Shelley Niro can’t see herself doing anything other than making art.
“It’s such a deep need to create,” said Niro, MFA’97. “Art is creative. You get your mind going. You get your brain going on something. If nobody did art, if nobody decided to make something new, what a boring world it would be.”
Niro was awarded the Governor General’s Award in Visual and Media Arts last month. The award was created in 1999 by the Canada Council for the Arts and the Governor General of Canada, an honour that comes with a $25,000 prize and recognizes outstanding career achievement in visual and media arts.
The need to create is something that’s proven the impetus in her work for three decades. Because of it, Niro has amassed a catalogue of multimedia works – paintings, photography, sculptures, beadwork and films – which contribute and look to re-define Indigenous identity in Canada. She often features family members in her works and uses art to explore myths about Indigenous people, making playful commentary about contemporary stereotypes.
Her multimedia visual artwork has appeared in exhibits across North America and has received numerous accolades which, in addition to the Governor General’s Award in Visual and Media Arts, include being named a fellow of the National Museum of American History and a member of the Royal Canadian Academy of Arts.
“I feel quite honoured to receive this (Governor General’s) award. They told me in October, but asked me not to tell anybody. It was really hard because you’re so excited, but you can’t tell anybody. It was a long stretch,” Niro said with a laugh.
A member of the Six Nations Reserve, Turtle Clan, Bay of Quinte Mohawk, Niro was born in Niagara Falls, N.Y., but grew up on the reservation near Brantford, Ont. Her passion for art was sparked early on, thanks to growing up in an artistic community.
“I think there were a lot of creative people around me. I could see that people made things with their hands and I followed that example,” she said.
By the time she arrived at Western, Niro was already well established in her career. She was encouraged, however, by Sheila Butler, a professor in the Faculty of Visual Arts at the time, to pursue her master’s degree.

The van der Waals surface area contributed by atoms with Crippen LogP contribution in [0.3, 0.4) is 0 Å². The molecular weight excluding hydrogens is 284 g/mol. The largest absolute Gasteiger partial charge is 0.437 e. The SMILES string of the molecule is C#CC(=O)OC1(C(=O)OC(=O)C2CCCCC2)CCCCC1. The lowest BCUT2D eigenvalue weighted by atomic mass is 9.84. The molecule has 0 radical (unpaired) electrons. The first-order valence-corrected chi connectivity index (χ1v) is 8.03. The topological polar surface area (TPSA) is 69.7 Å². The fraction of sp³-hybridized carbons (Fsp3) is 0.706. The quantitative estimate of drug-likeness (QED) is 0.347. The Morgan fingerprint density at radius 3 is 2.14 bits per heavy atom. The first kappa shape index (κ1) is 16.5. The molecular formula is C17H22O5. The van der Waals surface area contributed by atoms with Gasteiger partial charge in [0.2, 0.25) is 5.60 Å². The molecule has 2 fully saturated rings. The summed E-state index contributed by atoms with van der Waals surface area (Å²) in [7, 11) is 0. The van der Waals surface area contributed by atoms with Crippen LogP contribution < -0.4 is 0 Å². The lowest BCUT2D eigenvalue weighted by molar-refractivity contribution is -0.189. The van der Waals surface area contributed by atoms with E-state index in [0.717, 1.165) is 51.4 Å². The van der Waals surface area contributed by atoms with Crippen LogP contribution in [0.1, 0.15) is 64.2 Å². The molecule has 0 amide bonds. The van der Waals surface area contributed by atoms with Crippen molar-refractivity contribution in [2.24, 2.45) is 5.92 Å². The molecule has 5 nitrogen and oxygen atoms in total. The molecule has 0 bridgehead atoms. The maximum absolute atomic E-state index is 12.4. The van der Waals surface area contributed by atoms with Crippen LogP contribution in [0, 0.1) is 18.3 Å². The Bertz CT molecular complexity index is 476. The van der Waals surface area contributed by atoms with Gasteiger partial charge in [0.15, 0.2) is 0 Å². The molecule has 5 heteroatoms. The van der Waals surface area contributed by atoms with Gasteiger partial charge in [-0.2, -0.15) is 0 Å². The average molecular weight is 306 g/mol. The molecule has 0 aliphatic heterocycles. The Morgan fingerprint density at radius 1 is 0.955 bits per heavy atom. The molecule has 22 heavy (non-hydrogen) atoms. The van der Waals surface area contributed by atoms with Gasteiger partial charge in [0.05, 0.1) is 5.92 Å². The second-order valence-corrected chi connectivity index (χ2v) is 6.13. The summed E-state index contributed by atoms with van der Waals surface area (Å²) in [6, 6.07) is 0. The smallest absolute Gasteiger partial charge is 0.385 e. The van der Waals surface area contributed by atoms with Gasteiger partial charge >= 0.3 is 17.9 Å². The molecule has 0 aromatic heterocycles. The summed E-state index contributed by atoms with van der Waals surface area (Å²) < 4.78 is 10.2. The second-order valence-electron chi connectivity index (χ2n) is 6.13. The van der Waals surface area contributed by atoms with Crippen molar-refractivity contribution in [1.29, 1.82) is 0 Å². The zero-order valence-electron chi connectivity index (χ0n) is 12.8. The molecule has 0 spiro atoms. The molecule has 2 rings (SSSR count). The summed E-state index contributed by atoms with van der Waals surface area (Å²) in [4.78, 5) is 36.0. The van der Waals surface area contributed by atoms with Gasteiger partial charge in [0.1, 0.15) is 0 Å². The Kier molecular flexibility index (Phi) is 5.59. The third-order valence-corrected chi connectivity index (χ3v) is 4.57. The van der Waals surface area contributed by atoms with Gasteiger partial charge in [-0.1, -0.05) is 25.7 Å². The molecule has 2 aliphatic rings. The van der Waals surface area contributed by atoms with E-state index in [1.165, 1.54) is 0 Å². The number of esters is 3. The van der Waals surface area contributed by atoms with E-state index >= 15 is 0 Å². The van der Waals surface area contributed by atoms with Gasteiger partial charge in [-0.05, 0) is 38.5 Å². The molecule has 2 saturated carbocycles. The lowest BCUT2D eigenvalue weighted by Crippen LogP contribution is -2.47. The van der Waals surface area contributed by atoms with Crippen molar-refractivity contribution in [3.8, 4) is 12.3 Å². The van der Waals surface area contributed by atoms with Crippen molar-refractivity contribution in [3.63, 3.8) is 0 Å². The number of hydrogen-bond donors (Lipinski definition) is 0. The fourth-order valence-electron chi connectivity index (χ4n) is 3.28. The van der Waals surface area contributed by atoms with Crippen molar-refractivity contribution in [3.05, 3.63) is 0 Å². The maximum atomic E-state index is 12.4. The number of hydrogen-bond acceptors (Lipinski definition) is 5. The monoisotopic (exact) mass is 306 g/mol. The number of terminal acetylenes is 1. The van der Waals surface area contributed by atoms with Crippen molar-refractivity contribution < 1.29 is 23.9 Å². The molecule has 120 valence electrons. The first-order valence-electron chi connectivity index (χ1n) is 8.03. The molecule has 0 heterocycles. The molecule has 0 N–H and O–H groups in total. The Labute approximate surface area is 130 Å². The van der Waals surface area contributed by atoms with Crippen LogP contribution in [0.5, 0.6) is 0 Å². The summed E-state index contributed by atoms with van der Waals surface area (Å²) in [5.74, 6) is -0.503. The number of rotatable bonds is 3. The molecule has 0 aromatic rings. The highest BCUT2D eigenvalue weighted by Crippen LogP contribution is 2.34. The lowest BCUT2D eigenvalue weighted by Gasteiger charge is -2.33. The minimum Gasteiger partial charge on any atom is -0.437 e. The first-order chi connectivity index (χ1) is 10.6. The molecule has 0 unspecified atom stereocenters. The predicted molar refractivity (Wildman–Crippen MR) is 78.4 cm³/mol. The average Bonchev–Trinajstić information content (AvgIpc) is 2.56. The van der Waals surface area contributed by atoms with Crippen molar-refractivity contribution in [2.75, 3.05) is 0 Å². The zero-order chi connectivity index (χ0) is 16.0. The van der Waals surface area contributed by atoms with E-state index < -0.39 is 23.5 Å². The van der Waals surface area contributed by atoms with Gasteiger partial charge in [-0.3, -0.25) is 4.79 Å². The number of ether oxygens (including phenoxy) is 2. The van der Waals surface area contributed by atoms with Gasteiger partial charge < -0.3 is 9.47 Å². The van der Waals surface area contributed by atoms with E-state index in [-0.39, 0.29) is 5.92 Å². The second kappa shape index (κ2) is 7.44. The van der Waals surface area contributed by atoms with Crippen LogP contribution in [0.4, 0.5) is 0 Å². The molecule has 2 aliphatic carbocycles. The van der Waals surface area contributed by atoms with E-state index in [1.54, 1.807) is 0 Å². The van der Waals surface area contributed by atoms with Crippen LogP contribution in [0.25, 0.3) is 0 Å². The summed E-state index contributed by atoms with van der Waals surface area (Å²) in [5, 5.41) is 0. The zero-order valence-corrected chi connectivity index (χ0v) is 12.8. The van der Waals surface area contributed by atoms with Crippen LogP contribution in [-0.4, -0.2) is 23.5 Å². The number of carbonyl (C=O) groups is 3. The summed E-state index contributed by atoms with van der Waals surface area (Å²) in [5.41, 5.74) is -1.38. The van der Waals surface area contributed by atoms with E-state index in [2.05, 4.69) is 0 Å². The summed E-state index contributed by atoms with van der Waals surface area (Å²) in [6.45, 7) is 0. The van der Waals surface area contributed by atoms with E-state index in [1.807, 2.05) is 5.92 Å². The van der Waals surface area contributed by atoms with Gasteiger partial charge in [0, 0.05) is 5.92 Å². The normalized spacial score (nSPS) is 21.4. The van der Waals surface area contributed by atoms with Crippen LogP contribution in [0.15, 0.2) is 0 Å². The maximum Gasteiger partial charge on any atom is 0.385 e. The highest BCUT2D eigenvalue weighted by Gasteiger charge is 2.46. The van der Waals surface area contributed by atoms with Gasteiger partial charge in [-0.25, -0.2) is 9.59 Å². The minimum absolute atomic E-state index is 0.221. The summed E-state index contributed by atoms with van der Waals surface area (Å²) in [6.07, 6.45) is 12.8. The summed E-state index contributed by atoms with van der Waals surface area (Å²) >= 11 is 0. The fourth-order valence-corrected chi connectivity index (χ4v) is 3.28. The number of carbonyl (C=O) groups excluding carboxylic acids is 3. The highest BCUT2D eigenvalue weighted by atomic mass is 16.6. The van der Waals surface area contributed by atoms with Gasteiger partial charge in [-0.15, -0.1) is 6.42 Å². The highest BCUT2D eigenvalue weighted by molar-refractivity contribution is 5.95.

“I was impressed by Shelley’s creative ability to link her Aboriginal heritage to contemporary visual art modes of expression and presentation,” said Butler, MA’93, and professor emeritus. “At that time, I felt participation in our MFA program would give her the encouragement and information that would help her to continue to make and exhibit her important work.
Niro found the Western experience demanding, but positive in terms of deepening her appreciation for the value of research as it relates to the creation of art.
“It was a lot of work. A lot of intense, concentrated effort,” said Niro. “When I did graduate, it took me a long time to calm down from the whole experience. But, it opened my eyes to a lot of things about research and how much work you have to put into something to really understand what you’re trying to talk about. It gave me the opportunity to look more closely at history and myth and perspectives of Iroquois history.”
While still a student at Western, Niro shot one of her films, Honey Moccasin, with the help of a Visual Arts class. Students helped design costumes and parts of the set, and also filmed a scene in the movie. Honey Moccasin won Best Experimental Work at the Dreamspeakers Festival in Edmonton, Alta. and Best Feature, Best Actress, Best Actor and Best Director at the Red Earth Festival in Oklahoma City, Okla.
“She’s a very bright and creative person. And also, very grounded. Because she was already an established artist, and it was the early days of our graduate program, she came across as having artistic maturity, wisdom and an awareness that was really remarkable,” said Patrick Mahon, Visual Arts professor and graduate chair, who remembers Niro well.
Her art, and the messages contained within, reflect what the Truth and Reconciliation Commission of Canada is encouraging, he added.
“Some of her work has been directed towards healing and telling a story related to Indigenous people that is not understood, and hasn’t been understood, but telling it in a way that often involves humour and has a gentleness of spirit.”
While Niro knows it’s important and worthwhile to break barriers, she also stressed oftentimes there’s value in simply finding levity in art.
“I like to think the world is a great place and that it’s a fun place to be in. You can’t really get stuck in a rut thinking about all the horrible things going on in the world. The opportunities are endless. I think that’s one of the best parts of making art and looking at art.”
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